But that is the biological construction of race. Subject to fudge and fuzziness, but mapping upon a genuine reality. What about the social construction? Due to its flexibility this is a much more difficult issue to characterize in a succinct manner. Consider the cultural conditionals which render G. K. Butterfield “black” and Luis Guzman “Hispanic.” Both individuals are products of an admixture between people of mixed African and European ancestry (and likely some Amerindian in Guzman’s case). It turns out that the genes have segregated out such that Butterfield reflects more his European ancestry in traits. Guzman’s phenotype is more mixed. The perception of these two individuals is weighted by two different strains in modern American racial ideology. First, that of hypodescent, where one drop of black blood means that an individual is black, without equivocation. Halle Berry appealed to this framework to argue why her daughter, who is less than 1/4 African in ancestry (Berry’s African American father almost certainly had some European ancestry) was black. No matter that hypodescent’s origins were to buttress white racial supremacy and purity. Today black Americans espouse for purposes of community solidarity (the black American community as we know it is a partly a product of hypodescent which forced mixed-race blacks into the African American community).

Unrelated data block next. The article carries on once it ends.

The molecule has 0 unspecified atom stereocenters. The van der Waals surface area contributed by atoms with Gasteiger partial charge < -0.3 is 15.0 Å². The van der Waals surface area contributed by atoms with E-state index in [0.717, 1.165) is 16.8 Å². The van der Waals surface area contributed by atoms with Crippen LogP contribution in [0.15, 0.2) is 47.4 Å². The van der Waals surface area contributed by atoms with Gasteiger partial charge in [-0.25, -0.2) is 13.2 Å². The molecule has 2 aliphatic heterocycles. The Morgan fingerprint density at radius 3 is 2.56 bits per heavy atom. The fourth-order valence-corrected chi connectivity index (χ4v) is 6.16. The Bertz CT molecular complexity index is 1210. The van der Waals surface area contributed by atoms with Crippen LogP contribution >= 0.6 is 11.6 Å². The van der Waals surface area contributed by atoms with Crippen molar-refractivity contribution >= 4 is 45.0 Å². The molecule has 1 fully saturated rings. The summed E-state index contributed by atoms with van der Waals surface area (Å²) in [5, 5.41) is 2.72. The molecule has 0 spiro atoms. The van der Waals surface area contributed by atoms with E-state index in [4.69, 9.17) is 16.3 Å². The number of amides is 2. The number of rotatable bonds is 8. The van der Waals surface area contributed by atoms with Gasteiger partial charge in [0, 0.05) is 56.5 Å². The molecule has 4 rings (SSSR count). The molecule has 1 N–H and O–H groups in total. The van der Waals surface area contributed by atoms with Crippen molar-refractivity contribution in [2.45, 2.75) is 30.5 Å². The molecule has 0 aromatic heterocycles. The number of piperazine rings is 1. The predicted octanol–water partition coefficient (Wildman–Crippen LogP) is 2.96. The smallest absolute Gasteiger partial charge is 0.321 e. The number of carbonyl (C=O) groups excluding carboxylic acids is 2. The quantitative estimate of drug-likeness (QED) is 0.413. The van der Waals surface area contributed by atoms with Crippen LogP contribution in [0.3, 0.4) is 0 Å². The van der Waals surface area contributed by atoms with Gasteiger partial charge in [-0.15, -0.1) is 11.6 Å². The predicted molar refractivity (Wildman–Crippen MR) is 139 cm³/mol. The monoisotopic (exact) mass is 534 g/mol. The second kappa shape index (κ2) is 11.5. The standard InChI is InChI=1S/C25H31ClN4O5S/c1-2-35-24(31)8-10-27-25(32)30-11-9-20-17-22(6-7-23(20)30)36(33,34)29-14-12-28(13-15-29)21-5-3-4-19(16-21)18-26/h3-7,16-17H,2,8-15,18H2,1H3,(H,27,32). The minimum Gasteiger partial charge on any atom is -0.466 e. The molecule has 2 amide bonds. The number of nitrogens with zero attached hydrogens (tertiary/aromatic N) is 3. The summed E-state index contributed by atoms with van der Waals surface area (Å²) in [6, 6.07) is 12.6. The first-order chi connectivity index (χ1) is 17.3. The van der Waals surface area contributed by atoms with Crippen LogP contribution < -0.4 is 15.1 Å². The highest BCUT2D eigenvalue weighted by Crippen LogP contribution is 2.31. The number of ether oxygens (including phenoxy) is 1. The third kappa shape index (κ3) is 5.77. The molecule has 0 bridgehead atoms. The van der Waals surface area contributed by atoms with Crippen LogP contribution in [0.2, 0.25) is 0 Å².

Not a black American